Serb organizations, first in Croatia, and then in Bosnia, carve out their own enclaves. Eventually, these areas were to be annexed to Serbia or a slimmed-down Yugoslavia. Julian Borger, another British reporter, wrote that the Military Line was a parallel chain of command allowing Milošević to privately control Serb-based paramilitaries and Bosnian Serb forces.[69] According to both journalists, the group's main coordinator was Jovica Stanišić, then head of the Serbian interior ministry's clandestine service, known as state security, or SDB (Služba Državne Bezbednosti). His chief aides were Radovan Stojičić (also known as Badža), an officer in the Serbian ministry of interior's uniformed public security, and Franko Simatović (known as Frenki), a senior officer in the plainclothes state security agency. The two men reportedly trained and armed the Serbia-based paramilitaries and even traveled with them to the battlefields in Croatia and Bosnia. Borger writes that Stojičić, Simatović, and other key leaders stood at the apex of a pyramid coordinating Belgrade's plans in Bosnia and Croatia, while Judah adds the names of two key Yugoslav federal officers, General Andrija Biorčević, commander of the Novi Sad Corps, and Colonel Ratko Mladić, commander of the Knin garrison.[70] British reporter Julian Borger also stressed the role of Mihalj Kertes, a leading member of Serbia's ruling Socialist Party, who distributed guidance and weapons to Serbian Democratic Party officials in Bosnia and Croatia. Misha Glenny, a third British journalist, added more details on Kertes' activities, writing that in 1990 and 1991, Kertes ran a major weapons distribution program, shipping "hundreds of thousands" of weapons and boxes of ammunition on lorries into Bosnia, with special emphasis on Bosanska Krajina and eastern Herzegovina.[71]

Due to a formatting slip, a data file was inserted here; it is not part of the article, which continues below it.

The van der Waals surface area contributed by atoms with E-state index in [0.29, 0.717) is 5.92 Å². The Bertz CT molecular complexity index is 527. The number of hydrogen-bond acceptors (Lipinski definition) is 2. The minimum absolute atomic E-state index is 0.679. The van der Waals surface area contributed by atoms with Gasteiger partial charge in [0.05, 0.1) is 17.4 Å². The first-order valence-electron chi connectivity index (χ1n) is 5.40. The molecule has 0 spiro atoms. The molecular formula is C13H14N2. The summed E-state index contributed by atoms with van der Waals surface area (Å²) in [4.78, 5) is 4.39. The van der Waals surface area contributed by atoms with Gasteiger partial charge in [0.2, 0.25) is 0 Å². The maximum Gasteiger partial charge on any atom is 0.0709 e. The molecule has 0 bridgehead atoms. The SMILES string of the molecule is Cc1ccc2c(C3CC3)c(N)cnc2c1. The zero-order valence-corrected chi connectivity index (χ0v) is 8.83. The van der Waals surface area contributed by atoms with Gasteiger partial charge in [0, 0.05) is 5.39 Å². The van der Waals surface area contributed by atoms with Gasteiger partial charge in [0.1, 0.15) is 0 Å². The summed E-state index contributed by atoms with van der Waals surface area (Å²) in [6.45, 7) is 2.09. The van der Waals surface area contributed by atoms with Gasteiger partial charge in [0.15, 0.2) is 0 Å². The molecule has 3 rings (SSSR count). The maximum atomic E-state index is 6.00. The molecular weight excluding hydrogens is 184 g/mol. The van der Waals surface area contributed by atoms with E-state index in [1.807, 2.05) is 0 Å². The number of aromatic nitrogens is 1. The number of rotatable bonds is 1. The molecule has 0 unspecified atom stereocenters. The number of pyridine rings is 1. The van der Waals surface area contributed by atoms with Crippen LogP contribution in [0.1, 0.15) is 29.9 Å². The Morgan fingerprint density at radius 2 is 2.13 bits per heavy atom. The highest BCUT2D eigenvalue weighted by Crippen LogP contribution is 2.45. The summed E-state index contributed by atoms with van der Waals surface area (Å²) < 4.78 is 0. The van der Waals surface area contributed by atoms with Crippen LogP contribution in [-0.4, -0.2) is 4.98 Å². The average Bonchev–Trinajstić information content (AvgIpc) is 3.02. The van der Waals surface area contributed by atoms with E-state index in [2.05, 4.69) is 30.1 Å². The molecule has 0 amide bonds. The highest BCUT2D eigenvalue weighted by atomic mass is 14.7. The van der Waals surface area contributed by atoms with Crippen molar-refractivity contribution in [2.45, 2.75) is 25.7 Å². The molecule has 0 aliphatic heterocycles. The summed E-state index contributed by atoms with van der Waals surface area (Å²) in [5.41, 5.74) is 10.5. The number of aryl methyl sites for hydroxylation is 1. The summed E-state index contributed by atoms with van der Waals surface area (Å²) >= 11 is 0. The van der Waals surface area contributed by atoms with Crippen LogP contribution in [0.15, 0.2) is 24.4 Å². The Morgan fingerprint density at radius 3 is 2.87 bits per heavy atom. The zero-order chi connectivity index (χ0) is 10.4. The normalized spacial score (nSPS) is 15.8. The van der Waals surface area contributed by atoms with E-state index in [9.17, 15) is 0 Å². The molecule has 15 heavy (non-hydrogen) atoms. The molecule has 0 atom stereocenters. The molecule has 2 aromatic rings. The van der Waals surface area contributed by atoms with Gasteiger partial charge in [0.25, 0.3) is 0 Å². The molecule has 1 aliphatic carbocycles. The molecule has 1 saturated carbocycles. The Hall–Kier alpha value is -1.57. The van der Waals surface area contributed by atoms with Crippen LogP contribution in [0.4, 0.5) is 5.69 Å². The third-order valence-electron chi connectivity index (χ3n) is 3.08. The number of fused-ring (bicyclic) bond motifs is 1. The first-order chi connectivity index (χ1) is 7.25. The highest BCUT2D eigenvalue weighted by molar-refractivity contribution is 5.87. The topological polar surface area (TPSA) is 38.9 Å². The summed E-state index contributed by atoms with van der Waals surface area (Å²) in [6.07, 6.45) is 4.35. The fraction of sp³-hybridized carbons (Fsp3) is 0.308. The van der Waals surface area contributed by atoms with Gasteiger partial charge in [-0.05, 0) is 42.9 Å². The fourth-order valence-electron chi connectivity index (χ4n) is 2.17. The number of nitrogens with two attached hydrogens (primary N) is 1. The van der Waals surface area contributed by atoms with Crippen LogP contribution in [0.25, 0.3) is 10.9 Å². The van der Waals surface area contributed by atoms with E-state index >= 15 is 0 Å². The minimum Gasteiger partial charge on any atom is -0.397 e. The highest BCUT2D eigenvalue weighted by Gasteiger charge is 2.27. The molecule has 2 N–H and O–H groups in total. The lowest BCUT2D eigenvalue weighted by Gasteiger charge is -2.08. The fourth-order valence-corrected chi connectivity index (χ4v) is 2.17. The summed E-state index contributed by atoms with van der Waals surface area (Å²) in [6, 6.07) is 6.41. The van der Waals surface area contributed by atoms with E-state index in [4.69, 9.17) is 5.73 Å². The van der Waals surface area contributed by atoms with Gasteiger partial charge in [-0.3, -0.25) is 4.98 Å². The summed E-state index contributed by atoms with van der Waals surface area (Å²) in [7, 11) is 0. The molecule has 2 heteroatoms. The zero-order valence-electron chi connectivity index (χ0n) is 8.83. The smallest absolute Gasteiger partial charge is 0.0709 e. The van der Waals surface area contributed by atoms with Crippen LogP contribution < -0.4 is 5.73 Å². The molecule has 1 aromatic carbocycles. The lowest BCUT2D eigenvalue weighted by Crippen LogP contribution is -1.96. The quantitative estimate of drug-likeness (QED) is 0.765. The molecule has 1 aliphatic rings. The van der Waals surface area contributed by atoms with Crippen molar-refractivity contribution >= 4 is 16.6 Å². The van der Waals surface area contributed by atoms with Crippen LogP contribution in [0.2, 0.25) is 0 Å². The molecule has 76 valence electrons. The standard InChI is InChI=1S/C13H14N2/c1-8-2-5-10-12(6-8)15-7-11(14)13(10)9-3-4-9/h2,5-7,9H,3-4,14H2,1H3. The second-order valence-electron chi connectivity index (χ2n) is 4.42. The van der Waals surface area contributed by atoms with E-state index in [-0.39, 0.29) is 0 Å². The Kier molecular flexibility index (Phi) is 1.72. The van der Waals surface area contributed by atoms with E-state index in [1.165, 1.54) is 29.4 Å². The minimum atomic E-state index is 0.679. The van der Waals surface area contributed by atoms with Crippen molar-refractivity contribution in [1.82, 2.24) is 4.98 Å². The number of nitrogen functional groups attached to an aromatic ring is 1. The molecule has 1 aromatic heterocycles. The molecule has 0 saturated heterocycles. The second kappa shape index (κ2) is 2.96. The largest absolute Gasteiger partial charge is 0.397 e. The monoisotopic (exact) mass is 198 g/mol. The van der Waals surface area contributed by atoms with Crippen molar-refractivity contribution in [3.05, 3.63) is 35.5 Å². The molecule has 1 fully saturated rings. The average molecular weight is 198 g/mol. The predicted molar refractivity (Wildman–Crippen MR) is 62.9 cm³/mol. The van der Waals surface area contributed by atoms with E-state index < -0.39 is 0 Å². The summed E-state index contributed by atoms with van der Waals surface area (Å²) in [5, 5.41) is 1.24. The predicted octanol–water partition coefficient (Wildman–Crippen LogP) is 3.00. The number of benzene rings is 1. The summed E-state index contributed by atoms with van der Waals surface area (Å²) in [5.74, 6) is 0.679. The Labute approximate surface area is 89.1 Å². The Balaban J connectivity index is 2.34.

Borger's article was based on interviews with anonymous informants and Branislav Vakić, a Serbian Radical Party legislator and former paramilitary commander. Vakić, like other Radical Party members, publicly broke ranks with Milošević in 1993, accusing him of betraying the Serbian national cause. According to Vakić, Serbian officials such as Stojičić and Simatović helped supply, train, and coordinate Radical Party irregulars in Croatia and Bosnia. Vakić made similar claims in an interview with Serbian newspaper reporters, asserting that the Radicals had supplied thousands of volunteer fighters with fuel and uniforms given to them by Yugoslav military police and naming a string of helpful federal officers and Serbian interior ministry officials.[72]